Playa Solar LLC filed an amended application Dec. 16 at the Public Utilities Commission of Nevada under the Utility Environmental Protection Act on a 200-MW (ac) solar photovoltaic project to be located about 14 miles northeast of Las Vegas in Clark County in the Dry Lake Solar Energy Zone (SEZ).
Playa Solar noted that its name was recently changed from NV Dry Lake LLC, which was its name on Sept. 3 when it notified the commission that this project, now called the Playa Solar Project, was going through a federal review. The U.S. Bureau of Land Management issued a draft environmental assessment on the project on Dec. 8, the application noted. That draft EA is out for public comment until Jan. 8. The company said it is a subsidiary of First Solar Development LLC.
Said the draft EA about the project: “The Applicant proposes to construct, operate, maintain, and decommission the Project, consisting of up to a 200 MW ac solar PV power generating facility on approximately 1,700 acres of BLM-administered land located within parcels 2, 3, and 4 of the Dry Lake SEZ in Clark County, Nevada. Project components include onsite facilities, offsite facilities and temporary facilities needed to construct the Project. The major onsite facilities are comprised of solar array blocks of First Solar PV modules, a substation, and operation and maintenance (O&M) facilities. The offsite facilities include a 3,500-foot (0.7 mile) 230 kilovolt (kV) generation tie transmission line (gen-tie), access roads, well and water pipeline, andelectric distribution and communication lines. Power produced by the Project would be conveyed to the Nevada Power bulk transmission system via the gen-tie, which would interconnect to NV Energy’s existing Harry Allen Substation.”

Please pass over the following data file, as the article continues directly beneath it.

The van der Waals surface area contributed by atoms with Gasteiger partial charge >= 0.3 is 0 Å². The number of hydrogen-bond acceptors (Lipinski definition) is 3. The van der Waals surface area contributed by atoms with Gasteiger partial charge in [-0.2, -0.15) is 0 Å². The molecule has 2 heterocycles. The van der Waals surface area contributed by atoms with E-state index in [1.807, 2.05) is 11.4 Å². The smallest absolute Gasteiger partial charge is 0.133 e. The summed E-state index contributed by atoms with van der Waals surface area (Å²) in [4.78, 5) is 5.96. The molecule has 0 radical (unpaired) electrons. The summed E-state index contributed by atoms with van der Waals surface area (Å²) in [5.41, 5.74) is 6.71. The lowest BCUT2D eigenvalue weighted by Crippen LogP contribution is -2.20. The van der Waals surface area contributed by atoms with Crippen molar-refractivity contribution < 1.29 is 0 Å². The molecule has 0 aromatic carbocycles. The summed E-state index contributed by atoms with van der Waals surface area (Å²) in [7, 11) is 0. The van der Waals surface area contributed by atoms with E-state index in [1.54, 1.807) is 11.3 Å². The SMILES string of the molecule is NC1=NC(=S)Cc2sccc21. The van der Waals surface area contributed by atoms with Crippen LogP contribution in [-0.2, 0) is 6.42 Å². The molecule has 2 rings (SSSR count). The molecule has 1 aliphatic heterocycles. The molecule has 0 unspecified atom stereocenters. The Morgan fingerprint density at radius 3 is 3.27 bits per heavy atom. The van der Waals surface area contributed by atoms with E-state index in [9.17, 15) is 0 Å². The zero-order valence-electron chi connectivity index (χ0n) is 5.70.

As part of President Barack Obama’s Climate Action Plan and BLM’s Western Solar Plan, the BLM on Dec. 8 released three EAs analyzing impacts for three proposed utility-scale solar projects in the Dry Lake Solar Energy Zone. Following public comment, the BLM will proceed with final consideration of the projects. The projects, which propose to generate a combined total of 480 MW on 3,083 acres within the Dry Lake Solar Energy Zone, are the first to reach this stage of permitting under the Western Solar Plan.
The environmental reviews were completed in less than six months, compared to reviews under the previous project-by-project system that took on average 18 to 24 months to complete, BLM noted. The reviews also include consideration of the first offsite mitigation requirements for Solar Energy Zone projects.